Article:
Many companies have captured headlines recently with
announcements ofspecial dividend payments. In November alone, 173
companies announced special dividends, up 137% from the previous
eight months combined.Shares of these companies have jumped as much
as 6%, as management and large shareholders try to avoid
highertaxes next year by paying out excesscash before the end of
Although the share-price increase following these announcements
may be lower than expected, there's still a way for investors to
benefit from this upswing in prices -- by anticipating these
special dividends. And while a long-term position individend payers
should only come after more in-depth analysis, getting in a
position before the company announces a special dividend is great
for a quickprofit .
[Note that the payment of a special dividend does notmean the
companywill suspend its current dividend policy. It simply means
theboard of directors thinks returning the money to shareholders is
a better use of cash.]
After all, politicians are still duking it out, and we have yet
to see any resolution to the so-called "Fiscal Cliff."
Politicians have drawn a line in the sand and it looks like,
at least for now, taxes on dividends for those in the higher income
brackets will be going up next year.
As it stands, the sunset on the Bush-era tax cuts have taxes
increasing from 15% to as high as 43.4% and 39.6% at the highesttax
bracket , plus an additional 3.8% in new taxes from the Affordable
Care Act (otherwise known asObamacare ). This means taxes on
dividends could almost triple.
Theinvisible hand at work
The Wealth of Nations, the seminal work byAdam Smith in the 18th
century described an invisible hand ofcapitalism that moved
theeconomy by each individual seeking their own personal gain. This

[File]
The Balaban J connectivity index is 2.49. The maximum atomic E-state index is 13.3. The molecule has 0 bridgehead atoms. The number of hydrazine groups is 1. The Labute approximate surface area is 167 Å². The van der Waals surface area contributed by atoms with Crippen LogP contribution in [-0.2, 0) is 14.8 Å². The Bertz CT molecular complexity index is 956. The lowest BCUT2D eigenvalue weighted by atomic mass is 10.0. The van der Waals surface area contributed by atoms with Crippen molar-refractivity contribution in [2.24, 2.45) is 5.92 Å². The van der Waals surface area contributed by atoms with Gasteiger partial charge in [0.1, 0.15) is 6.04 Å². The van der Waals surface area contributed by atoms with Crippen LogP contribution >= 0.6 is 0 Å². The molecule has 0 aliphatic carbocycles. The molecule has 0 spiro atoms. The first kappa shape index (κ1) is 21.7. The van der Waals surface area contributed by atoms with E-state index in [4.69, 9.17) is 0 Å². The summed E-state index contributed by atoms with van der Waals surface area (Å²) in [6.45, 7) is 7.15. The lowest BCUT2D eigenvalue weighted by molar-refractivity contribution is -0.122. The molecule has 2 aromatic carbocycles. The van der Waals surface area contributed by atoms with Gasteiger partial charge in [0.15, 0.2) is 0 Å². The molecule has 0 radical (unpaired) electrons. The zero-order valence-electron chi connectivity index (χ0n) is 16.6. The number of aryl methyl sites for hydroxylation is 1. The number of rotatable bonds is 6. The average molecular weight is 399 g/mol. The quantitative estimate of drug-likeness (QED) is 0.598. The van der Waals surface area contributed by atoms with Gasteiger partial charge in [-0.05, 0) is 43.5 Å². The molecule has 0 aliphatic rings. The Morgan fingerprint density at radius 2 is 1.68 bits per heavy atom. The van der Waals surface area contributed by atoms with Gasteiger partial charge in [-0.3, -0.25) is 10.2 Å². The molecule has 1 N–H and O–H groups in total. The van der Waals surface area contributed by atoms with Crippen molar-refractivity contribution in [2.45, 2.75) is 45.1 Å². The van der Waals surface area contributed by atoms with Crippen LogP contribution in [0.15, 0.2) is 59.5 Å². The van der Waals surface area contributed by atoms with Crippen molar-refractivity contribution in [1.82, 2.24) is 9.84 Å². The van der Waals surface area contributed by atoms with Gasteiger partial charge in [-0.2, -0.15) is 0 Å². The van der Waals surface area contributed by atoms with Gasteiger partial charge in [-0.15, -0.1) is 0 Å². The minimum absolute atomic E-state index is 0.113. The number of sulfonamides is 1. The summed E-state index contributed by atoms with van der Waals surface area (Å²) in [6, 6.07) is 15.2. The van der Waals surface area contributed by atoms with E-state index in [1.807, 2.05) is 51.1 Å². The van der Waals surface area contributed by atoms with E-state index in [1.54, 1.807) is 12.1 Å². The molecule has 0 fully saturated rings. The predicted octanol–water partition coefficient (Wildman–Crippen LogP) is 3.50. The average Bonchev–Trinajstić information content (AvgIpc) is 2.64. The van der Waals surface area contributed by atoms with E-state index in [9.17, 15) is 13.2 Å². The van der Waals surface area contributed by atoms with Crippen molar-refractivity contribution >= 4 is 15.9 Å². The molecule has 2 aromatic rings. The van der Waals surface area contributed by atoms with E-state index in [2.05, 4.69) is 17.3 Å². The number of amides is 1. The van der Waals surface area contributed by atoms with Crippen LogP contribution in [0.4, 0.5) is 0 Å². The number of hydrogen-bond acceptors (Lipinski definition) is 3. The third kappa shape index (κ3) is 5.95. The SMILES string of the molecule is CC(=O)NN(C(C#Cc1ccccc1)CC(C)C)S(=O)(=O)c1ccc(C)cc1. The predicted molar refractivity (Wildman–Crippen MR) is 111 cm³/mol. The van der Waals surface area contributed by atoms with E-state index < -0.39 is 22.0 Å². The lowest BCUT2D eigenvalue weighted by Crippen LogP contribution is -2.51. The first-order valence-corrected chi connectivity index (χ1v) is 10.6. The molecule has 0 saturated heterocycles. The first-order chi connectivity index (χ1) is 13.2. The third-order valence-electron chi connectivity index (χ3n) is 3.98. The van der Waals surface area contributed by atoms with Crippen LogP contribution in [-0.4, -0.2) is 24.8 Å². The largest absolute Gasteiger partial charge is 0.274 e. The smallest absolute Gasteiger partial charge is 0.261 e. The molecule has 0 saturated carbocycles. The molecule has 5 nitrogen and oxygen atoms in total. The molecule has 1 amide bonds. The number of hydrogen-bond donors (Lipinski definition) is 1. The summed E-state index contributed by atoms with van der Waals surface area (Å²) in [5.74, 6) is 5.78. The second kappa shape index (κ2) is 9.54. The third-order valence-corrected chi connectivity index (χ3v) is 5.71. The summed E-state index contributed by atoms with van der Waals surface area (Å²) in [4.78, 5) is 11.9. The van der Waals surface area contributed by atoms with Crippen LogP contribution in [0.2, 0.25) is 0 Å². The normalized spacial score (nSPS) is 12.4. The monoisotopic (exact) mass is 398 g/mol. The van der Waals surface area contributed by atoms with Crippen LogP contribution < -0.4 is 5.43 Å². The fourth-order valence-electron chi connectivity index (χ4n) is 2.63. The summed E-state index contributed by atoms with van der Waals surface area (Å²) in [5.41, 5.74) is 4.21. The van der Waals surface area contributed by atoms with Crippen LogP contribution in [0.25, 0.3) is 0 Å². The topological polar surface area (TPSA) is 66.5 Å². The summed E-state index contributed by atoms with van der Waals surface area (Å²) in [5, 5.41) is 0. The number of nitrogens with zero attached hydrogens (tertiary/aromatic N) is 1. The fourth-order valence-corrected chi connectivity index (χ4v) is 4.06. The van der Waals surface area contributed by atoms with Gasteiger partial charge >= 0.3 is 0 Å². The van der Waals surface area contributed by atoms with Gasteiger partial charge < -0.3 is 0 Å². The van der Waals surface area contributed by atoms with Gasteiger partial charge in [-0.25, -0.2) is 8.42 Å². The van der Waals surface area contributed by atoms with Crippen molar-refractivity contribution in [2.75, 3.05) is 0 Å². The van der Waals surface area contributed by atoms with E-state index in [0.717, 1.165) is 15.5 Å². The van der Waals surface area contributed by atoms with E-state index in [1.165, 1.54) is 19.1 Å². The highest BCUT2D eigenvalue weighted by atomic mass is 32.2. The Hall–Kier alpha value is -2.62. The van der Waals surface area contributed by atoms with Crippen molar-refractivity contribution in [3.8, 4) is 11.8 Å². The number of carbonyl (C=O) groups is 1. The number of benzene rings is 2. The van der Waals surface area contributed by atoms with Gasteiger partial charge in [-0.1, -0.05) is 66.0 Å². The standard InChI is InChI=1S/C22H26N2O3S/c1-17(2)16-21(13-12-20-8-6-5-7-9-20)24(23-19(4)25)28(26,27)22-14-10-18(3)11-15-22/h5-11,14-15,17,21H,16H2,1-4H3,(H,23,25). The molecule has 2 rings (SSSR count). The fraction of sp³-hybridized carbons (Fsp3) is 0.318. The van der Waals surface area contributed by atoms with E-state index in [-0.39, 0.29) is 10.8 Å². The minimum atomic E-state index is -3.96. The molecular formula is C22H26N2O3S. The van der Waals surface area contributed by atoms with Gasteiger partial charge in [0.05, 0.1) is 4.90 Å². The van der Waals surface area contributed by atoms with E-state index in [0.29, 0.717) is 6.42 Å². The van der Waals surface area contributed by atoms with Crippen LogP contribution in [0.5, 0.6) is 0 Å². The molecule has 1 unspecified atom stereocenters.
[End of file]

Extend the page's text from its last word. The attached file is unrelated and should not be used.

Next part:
would make for the most efficient allocation of capital and the
overall economy would grow as a consequence.
Las Vegas Sands (
, along with majority owner Sheldon Adelson, has been the best
example of this so far. Adelson owns 45.8% of the iconic desert
casino company and pays about $47.6 million in annual taxes on the
current quarterly dividend of 25 cents a share. With the new tax
hikes, Adelson could owe about $137.8 million in taxes next year.
Paying almost $100 million in additional taxes is a downer, even
for someone with anet worth of $21.5 billion. Paying out the
special dividend of $2.75 a share this year, Adelson saves up to
$248 million. As noted before, the available $2.75 per share would
have eventually been paid out to shareholders, whether through
special dividends or an increase in the regular dividend payment
next year, which would be taxed at the higher rates.
Adelson is not alone. Members of the Walton family, collective
owners of 51% of the shares in
stand to save a combined $166 million just by shifting one dividend
payment of 39 cents a share to December from January of next
Before you jump on the special dividend
Here are three key points investors should consider to front-run
the news on special dividend announcements:
• Individuals with high ownership in a stock -- such as Adelson